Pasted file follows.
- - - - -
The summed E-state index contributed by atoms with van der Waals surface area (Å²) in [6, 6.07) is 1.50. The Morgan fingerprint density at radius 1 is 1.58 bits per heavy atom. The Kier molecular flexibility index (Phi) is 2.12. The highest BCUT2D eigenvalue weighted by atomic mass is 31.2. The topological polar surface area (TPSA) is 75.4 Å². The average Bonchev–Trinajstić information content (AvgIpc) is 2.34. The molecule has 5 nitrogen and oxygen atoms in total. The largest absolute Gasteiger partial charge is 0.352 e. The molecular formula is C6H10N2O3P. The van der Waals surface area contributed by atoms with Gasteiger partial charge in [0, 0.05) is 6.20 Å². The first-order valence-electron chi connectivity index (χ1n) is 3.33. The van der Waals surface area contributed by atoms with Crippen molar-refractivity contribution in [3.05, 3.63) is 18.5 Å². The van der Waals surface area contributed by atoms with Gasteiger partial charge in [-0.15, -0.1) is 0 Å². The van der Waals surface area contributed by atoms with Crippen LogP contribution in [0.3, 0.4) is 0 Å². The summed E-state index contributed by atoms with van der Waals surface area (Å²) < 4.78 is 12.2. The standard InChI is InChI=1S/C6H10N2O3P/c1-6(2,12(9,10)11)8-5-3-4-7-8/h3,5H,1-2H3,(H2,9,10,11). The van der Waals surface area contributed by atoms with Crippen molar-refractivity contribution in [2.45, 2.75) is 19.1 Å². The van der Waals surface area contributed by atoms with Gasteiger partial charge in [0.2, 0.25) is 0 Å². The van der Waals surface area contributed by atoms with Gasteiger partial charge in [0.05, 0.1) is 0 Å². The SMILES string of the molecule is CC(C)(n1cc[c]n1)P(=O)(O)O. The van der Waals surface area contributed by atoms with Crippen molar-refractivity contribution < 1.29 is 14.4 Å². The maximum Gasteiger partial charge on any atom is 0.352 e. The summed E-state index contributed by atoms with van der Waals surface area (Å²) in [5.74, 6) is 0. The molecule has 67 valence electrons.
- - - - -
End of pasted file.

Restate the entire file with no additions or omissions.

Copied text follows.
The summed E-state index contributed by atoms with van der Waals surface area (Å²) in [6, 6.07) is 1.50. The Morgan fingerprint density at radius 1 is 1.58 bits per heavy atom. The Kier molecular flexibility index (Phi) is 2.12. The highest BCUT2D eigenvalue weighted by atomic mass is 31.2. The topological polar surface area (TPSA) is 75.4 Å². The average Bonchev–Trinajstić information content (AvgIpc) is 2.34. The molecule has 5 nitrogen and oxygen atoms in total. The largest absolute Gasteiger partial charge is 0.352 e. The molecular formula is C6H10N2O3P. The van der Waals surface area contributed by atoms with Gasteiger partial charge in [0, 0.05) is 6.20 Å². The first-order valence-electron chi connectivity index (χ1n) is 3.33. The van der Waals surface area contributed by atoms with Crippen molar-refractivity contribution in [3.05, 3.63) is 18.5 Å². The van der Waals surface area contributed by atoms with Gasteiger partial charge in [-0.15, -0.1) is 0 Å². The van der Waals surface area contributed by atoms with Crippen LogP contribution in [0.3, 0.4) is 0 Å². The summed E-state index contributed by atoms with van der Waals surface area (Å²) < 4.78 is 12.2. The standard InChI is InChI=1S/C6H10N2O3P/c1-6(2,12(9,10)11)8-5-3-4-7-8/h3,5H,1-2H3,(H2,9,10,11). The van der Waals surface area contributed by atoms with Crippen molar-refractivity contribution in [2.45, 2.75) is 19.1 Å². The van der Waals surface area contributed by atoms with Gasteiger partial charge in [0.2, 0.25) is 0 Å². The van der Waals surface area contributed by atoms with Gasteiger partial charge in [0.05, 0.1) is 0 Å². The SMILES string of the molecule is CC(C)(n1cc[c]n1)P(=O)(O)O. The van der Waals surface area contributed by atoms with Crippen molar-refractivity contribution < 1.29 is 14.4 Å². The maximum Gasteiger partial charge on any atom is 0.352 e. The summed E-state index contributed by atoms with van der Waals surface area (Å²) in [5.74, 6) is 0. The molecule has 67 valence electrons.